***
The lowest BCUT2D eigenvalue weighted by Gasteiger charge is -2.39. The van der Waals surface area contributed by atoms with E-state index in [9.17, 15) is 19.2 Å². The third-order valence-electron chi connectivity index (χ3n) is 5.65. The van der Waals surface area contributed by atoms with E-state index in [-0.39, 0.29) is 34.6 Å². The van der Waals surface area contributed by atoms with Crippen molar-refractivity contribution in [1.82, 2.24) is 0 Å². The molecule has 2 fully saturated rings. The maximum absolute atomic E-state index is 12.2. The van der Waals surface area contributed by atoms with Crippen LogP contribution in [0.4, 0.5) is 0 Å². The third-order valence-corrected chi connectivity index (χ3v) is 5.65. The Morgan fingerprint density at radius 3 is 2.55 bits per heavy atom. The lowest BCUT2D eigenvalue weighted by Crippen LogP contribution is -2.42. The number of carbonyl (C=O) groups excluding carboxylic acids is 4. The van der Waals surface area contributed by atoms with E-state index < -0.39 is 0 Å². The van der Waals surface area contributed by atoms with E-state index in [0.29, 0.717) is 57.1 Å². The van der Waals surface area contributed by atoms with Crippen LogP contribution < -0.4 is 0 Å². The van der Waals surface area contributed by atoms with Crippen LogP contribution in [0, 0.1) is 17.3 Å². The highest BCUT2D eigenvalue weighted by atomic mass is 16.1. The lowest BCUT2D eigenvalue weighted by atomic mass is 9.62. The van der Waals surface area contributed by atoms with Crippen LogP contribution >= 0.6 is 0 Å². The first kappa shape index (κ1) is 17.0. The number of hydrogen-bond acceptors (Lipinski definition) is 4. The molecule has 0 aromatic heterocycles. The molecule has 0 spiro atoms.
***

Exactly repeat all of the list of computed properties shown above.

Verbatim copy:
The lowest BCUT2D eigenvalue weighted by Gasteiger charge is -2.39. The van der Waals surface area contributed by atoms with E-state index in [9.17, 15) is 19.2 Å². The third-order valence-electron chi connectivity index (χ3n) is 5.65. The van der Waals surface area contributed by atoms with E-state index in [-0.39, 0.29) is 34.6 Å². The van der Waals surface area contributed by atoms with Crippen molar-refractivity contribution in [1.82, 2.24) is 0 Å². The molecule has 2 fully saturated rings. The maximum absolute atomic E-state index is 12.2. The van der Waals surface area contributed by atoms with Crippen LogP contribution in [0.4, 0.5) is 0 Å². The third-order valence-corrected chi connectivity index (χ3v) is 5.65. The Morgan fingerprint density at radius 3 is 2.55 bits per heavy atom. The lowest BCUT2D eigenvalue weighted by Crippen LogP contribution is -2.42. The number of carbonyl (C=O) groups excluding carboxylic acids is 4. The van der Waals surface area contributed by atoms with E-state index < -0.39 is 0 Å². The van der Waals surface area contributed by atoms with E-state index in [0.29, 0.717) is 57.1 Å². The van der Waals surface area contributed by atoms with Crippen LogP contribution < -0.4 is 0 Å². The van der Waals surface area contributed by atoms with Crippen LogP contribution in [0, 0.1) is 17.3 Å². The highest BCUT2D eigenvalue weighted by atomic mass is 16.1. The lowest BCUT2D eigenvalue weighted by atomic mass is 9.62. The van der Waals surface area contributed by atoms with Crippen LogP contribution >= 0.6 is 0 Å². The first kappa shape index (κ1) is 17.0. The number of hydrogen-bond acceptors (Lipinski definition) is 4. The molecule has 0 aromatic heterocycles. The molecule has 0 spiro atoms.